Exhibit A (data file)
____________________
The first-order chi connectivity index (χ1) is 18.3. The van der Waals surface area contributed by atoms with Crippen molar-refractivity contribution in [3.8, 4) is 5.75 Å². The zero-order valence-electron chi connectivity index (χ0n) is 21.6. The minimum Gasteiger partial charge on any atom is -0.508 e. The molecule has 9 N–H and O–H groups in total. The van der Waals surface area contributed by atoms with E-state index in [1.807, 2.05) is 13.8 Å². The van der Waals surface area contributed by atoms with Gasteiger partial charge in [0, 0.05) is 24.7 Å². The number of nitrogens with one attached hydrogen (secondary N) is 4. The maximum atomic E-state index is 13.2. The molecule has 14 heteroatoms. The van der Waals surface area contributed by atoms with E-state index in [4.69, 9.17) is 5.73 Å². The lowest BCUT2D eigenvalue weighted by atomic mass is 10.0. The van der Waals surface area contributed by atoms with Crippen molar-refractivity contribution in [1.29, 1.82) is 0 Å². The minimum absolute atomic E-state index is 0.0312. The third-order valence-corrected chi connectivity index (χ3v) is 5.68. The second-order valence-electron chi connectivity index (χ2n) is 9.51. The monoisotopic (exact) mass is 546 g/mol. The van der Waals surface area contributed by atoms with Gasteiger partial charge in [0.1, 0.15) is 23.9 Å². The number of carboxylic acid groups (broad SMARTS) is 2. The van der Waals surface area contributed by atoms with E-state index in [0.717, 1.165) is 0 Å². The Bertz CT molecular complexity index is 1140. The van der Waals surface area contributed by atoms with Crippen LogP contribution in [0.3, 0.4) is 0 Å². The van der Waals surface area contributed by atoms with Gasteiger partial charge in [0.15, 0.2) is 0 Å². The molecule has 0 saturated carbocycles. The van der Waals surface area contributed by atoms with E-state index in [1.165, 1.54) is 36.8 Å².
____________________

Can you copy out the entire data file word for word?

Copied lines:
The first-order chi connectivity index (χ1) is 18.3. The van der Waals surface area contributed by atoms with Crippen molar-refractivity contribution in [3.8, 4) is 5.75 Å². The zero-order valence-electron chi connectivity index (χ0n) is 21.6. The minimum Gasteiger partial charge on any atom is -0.508 e. The molecule has 9 N–H and O–H groups in total. The van der Waals surface area contributed by atoms with E-state index in [1.807, 2.05) is 13.8 Å². The van der Waals surface area contributed by atoms with Gasteiger partial charge in [0, 0.05) is 24.7 Å². The number of nitrogens with one attached hydrogen (secondary N) is 4. The maximum atomic E-state index is 13.2. The molecule has 14 heteroatoms. The van der Waals surface area contributed by atoms with E-state index in [4.69, 9.17) is 5.73 Å². The lowest BCUT2D eigenvalue weighted by atomic mass is 10.0. The van der Waals surface area contributed by atoms with Crippen molar-refractivity contribution in [1.29, 1.82) is 0 Å². The minimum absolute atomic E-state index is 0.0312. The third-order valence-corrected chi connectivity index (χ3v) is 5.68. The second-order valence-electron chi connectivity index (χ2n) is 9.51. The monoisotopic (exact) mass is 546 g/mol. The van der Waals surface area contributed by atoms with Gasteiger partial charge in [0.1, 0.15) is 23.9 Å². The number of carboxylic acid groups (broad SMARTS) is 2. The van der Waals surface area contributed by atoms with E-state index in [0.717, 1.165) is 0 Å². The Bertz CT molecular complexity index is 1140. The van der Waals surface area contributed by atoms with Crippen LogP contribution in [0.3, 0.4) is 0 Å². The van der Waals surface area contributed by atoms with Gasteiger partial charge in [0.15, 0.2) is 0 Å². The molecule has 0 saturated carbocycles. The van der Waals surface area contributed by atoms with E-state index in [1.165, 1.54) is 36.8 Å².